Syria or Palestine
6th century AD
transparent, bluish-green glass, yellowish-green at the rim from reheating; mould-blown and tooled, with trailed-on handles
22 x 8.7cm
This flask is associated with a group of hexagonal or octagonal mould-blown glass vessels used by pilgrims for bringing earth, oil or water back from the Holy Land. Other related polygonal vessels include ewers, jars and baskets.
The flask has a hexagonal body that tapers slightly from the shoulders to the base, which is kicked and bears a pontil mark. Its long cylindrical neck ends in a funnel-shaped mouth, the rim of which is folded outwards. The two applied handles are solid trails of glass, pulled up from the shoulder and wrapped round the neck; the handles of such hexagonal flasks are usually hollow.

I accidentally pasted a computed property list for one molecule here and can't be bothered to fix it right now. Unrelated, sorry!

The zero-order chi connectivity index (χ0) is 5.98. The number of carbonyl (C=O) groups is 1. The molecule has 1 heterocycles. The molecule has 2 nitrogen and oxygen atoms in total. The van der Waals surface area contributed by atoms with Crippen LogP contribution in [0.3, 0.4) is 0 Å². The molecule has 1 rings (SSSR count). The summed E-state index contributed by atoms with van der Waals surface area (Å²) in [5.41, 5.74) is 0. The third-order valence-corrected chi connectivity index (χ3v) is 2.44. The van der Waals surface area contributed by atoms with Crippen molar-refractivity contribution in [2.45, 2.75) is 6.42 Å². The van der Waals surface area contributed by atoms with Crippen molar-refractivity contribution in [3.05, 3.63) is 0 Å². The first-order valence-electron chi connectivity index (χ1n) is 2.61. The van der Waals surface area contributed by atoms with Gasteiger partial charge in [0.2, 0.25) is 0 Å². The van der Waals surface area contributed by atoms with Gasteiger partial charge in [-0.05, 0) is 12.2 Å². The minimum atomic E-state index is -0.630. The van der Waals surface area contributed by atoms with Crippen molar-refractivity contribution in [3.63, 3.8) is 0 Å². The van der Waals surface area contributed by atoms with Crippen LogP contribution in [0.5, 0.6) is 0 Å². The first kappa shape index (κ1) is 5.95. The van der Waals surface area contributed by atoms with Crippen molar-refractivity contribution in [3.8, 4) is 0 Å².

The panels on the sides of the flask bear three different motifs, each repeated twice: a lozenge diaper with a central boss, a palm-frond or chevron motif, and a lattice. The base is decorated with a 12-lobed rosette.
S.M. Goldstein et al, Glass. From Sasanian Antecedents to European Imitations, The Nasser D Khalili Collection of Islamic Art, volume XV, London 2005, cat.1, pp.30–31.